Policy

CCR Comment Letter on FASB’s Proposed Accounting Standards Update (ASU) on Topic 350, Simplifying the Accounting for Goodwill Impairment

July 20, 2016

Russell G. Golden
Chairman
Financial Accounting Standards Board
401 Merritt 7
P.O. Box 5116
Norwalk, CT 06856-5116

Submitted via electronic mail to director@fasb.org

Re: File No. 2016-230

Dear Chairman Golden,

Financial Executives International (FEI) is a leading international organization of more than 10,000 members, including Chief Financial Officers, Controllers, Treasurers, Tax Executives and other senior-level financial executives. The Committee on Corporate Reporting (CCR) is a technical committee of FEI, which reviews and responds to research studies, statements, pronouncements, pending legislation, proposals and other documents issued by domestic and international agencies and organizations. CCR member companies represent approximately $5 trillion in market capitalization and actively monitor standard setting activities of the FASB.

This document represents the views of CCR and not necessarily the views of FEI or its members individually.

FEI’s CCR is pleased to comment on the FASB’s proposed Accounting Standards Update (ASU) on Topic 350, Simplifying the Accounting For Goodwill Impairment (“the Proposal”). We commend the Board for its efforts to simplify the accounting for goodwill.

Overall, we are supportive of the FASB’s efforts to simplify the subsequent measurement of goodwill. We believe the elimination of Step 2 of the goodwill impairment test will reduce complexity and cost overall for some. However, we believe there may be situations, for a variety of reasons, in which an entity may wish to continue to perform Step 2 of the current impairment testing model based on their specific facts and circumstances.

Therefore, we believe the Board should retain the current two step model for impairment testing, but specifically allow a “Practical Expedient” under which a company could forego Step 2 and record goodwill impairment based on Step 1. Our experience is that investors generally do not have any significant reaction to impairment charges incurred by companies. Rather, these charges are generally excluded from primary performance metrics by both companies and investors. At the same time, Step 2 of the impairment model is significantly more time consuming and costly than Step 1 without necessarily providing additional beneficial information to investors. Accordingly, added effort and cost is incurred to perform a full Step 2 analysis, but that cost and effort arguably does not produce any more decision-relevant information than Step 1 (which as noted is typically excluded from primary performance metrics). We believe the Practical Expedient approach compensates for this cost/relevance mismatch, and therefore represents a meaningful and valid simplification.

However, we also understand that there may be situations in which companies believe the added cost and effort to perform Step 2 are justified for a specific set of circumstances or reporting unit – either in order to determine a more accurate measure of impairment or in situations wherein a Step 2 valuation would reveal that goodwill may or may not be impaired due to the composition and fair value of the net tangible and identifiable intangible assets of the unit. The Practical Expedient approach would allow companies the ability to make an assessment, at the reporting unit level, whether performing Step 2 is justified based on their specific facts and circumstances.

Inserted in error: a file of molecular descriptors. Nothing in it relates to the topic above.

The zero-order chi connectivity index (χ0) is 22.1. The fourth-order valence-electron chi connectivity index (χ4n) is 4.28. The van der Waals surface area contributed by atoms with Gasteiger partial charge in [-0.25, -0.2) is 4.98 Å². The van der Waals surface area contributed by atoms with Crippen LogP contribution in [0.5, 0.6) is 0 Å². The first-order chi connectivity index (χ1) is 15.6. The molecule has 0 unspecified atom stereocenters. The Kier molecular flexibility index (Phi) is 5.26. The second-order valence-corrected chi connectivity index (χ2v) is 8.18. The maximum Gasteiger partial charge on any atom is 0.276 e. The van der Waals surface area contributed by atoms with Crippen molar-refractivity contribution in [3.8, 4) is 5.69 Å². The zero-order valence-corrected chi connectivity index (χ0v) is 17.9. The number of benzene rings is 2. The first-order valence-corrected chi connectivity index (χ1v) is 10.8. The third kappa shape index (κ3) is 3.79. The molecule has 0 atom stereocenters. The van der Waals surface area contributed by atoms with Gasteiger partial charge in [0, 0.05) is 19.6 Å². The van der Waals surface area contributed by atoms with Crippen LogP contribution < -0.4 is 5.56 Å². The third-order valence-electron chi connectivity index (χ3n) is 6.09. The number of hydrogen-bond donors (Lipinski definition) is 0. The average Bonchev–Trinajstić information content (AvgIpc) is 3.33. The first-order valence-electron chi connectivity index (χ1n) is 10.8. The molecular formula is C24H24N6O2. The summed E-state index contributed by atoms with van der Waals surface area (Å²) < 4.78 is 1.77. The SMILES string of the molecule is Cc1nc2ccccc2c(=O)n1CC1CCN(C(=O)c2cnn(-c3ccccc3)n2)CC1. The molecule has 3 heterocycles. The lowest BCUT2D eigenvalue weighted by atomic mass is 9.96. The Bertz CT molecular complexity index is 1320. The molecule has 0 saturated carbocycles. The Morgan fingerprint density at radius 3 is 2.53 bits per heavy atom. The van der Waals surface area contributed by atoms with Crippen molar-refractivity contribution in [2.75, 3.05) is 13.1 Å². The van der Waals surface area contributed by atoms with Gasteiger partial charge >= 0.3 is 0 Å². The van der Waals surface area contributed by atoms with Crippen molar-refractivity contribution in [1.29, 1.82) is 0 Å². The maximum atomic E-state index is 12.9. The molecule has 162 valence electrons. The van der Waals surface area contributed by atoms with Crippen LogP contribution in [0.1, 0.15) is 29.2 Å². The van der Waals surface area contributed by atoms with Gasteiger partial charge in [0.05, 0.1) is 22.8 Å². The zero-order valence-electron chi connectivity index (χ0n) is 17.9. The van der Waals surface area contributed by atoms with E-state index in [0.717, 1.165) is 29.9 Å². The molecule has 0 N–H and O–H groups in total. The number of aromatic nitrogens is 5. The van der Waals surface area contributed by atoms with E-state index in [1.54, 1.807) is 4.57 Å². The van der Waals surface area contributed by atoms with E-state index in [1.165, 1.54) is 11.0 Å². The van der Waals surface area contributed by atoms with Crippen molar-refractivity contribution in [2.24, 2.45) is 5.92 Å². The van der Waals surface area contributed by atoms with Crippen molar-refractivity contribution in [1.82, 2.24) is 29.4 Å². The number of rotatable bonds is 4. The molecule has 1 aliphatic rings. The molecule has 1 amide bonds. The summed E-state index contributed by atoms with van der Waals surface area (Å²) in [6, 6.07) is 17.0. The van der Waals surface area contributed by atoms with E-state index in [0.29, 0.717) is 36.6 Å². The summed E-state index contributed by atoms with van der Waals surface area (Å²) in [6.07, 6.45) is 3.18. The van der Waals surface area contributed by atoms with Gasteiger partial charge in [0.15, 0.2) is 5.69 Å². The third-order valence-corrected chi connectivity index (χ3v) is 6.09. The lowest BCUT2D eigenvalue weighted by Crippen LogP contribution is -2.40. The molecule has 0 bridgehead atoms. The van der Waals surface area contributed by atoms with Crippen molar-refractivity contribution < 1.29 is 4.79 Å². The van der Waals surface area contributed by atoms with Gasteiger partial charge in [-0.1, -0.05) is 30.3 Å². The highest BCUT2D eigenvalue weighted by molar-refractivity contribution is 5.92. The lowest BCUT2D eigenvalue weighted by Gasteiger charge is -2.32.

We have also considered whether the Board could achieve the same simplification via an option that retains Step 2 as a policy election. We believe the Practical Expedient is the preferred approach. The assessment of whether to forego the practical expedient and proceed to Step 2 is very fact and circumstances driven and may be driven by differences between reporting units (i.e., due to the composition of the underlying net tangible and identifiable intangible assets) and over time (i.e., Step 2 may result in an impairment in one period and not another). Presumably, requiring companies to avail themselves of this simplification opportunity via a policy election would lock them into an approach that doesn’t make sense for all situations. 

If the Board does not agree with the Practical Expedient approach, we would support allowing companies to proceed to Step 2 via an optional policy election.  However, we believe that policy election should be made at the reporting unit level as the cost, time and complexity of performing a Step 2 valuation can vary significantly based on the nature of the underlying assets of the reporting unit.

While we believe this proposal is an important first step in simplifying the accounting model for goodwill, we encourage the Board to undertake a second phase of this project and engage in an evaluation of the “day 2” accounting for goodwill. This evaluation could include an assessment of (1) whether goodwill represents an asset or a residual value that should be classified in equity and (2) whether an amortization versus impairment approach may be more appropriate and if so, (i) over what period of time (ranging from immediate to long term) and (ii) the geography of the charge (earnings or equity) amortization. We would be happy to engage in discussions with the Board on this potential phase.

The following pages provide our responses to individual questions in the proposal.

Sincerely,

Richard Levy
Chairman, Committee on Corporate Reporting
Financial Executives International
Cc:   Susan Cosper, FASB